Laughing with my fellow magical black girls

“No person is your friend who demands your silence, or denies your right to grow.”

Alice Walker

Ann Arbor Sky

For eighteen years of my life my mother’s arms were the warmest home I ever knew. A home for when I felt scared or lonely or sad. What an actual home lacked in structural support, my mother made up for in love and kindness.

Overlooking la Septa Avenida (Seventh Avenue) in zone 1 of  Quetzaltenango, Guatemala

To my fellow Central American unicorns,

“A ship is safe in harbor, but that’s not what ships are built for” -John A. Shedd


Oddly enough, my most pivotal memories of us are simple conversations that meant nothing at the time, but mean everything today.


I’m not here to talk about all of the wonderful aspects of being biracial. That’s for another time. I’m not here to explain to you the entire world of a mixed kid in one essay. That’s impossible.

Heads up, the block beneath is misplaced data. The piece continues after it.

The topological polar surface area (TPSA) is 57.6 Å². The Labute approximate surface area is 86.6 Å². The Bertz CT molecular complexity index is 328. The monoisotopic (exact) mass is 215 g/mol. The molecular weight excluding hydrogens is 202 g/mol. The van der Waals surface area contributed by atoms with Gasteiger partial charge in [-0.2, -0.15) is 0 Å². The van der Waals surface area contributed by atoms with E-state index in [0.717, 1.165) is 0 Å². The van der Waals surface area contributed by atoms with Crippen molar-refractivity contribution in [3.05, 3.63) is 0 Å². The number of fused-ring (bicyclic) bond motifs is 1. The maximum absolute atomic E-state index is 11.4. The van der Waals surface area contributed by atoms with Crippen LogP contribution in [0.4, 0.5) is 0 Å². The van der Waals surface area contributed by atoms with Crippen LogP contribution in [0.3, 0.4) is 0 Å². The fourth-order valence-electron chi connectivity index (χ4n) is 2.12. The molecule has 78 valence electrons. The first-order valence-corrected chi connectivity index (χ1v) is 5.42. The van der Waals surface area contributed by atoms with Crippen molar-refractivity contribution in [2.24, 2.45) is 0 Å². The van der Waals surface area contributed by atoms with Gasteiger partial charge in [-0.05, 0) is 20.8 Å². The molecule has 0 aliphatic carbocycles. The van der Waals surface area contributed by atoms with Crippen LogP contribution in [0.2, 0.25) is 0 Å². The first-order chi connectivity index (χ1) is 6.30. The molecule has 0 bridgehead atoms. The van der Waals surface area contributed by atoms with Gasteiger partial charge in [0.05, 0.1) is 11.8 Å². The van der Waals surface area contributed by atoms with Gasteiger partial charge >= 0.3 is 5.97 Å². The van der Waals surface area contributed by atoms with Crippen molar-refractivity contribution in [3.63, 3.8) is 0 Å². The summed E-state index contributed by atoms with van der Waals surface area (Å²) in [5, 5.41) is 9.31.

Before you read on, it’s pronounced like a T-S. Tsao.

My second grade teacher would always let me check out the advanced reading books, so she was pretty cool by my standards. But she could never say my name right, and that bothered me. No, not ‘chow,’ I would say. Not ‘cow,’

I had a fanboy moment a couple of weeks ago. “Steven Universe” is one of my favorite TV shows. Yeah, it is a children’s cartoon, but it also has a good storyline and complex character development in addition to its wholesome themes of friendship.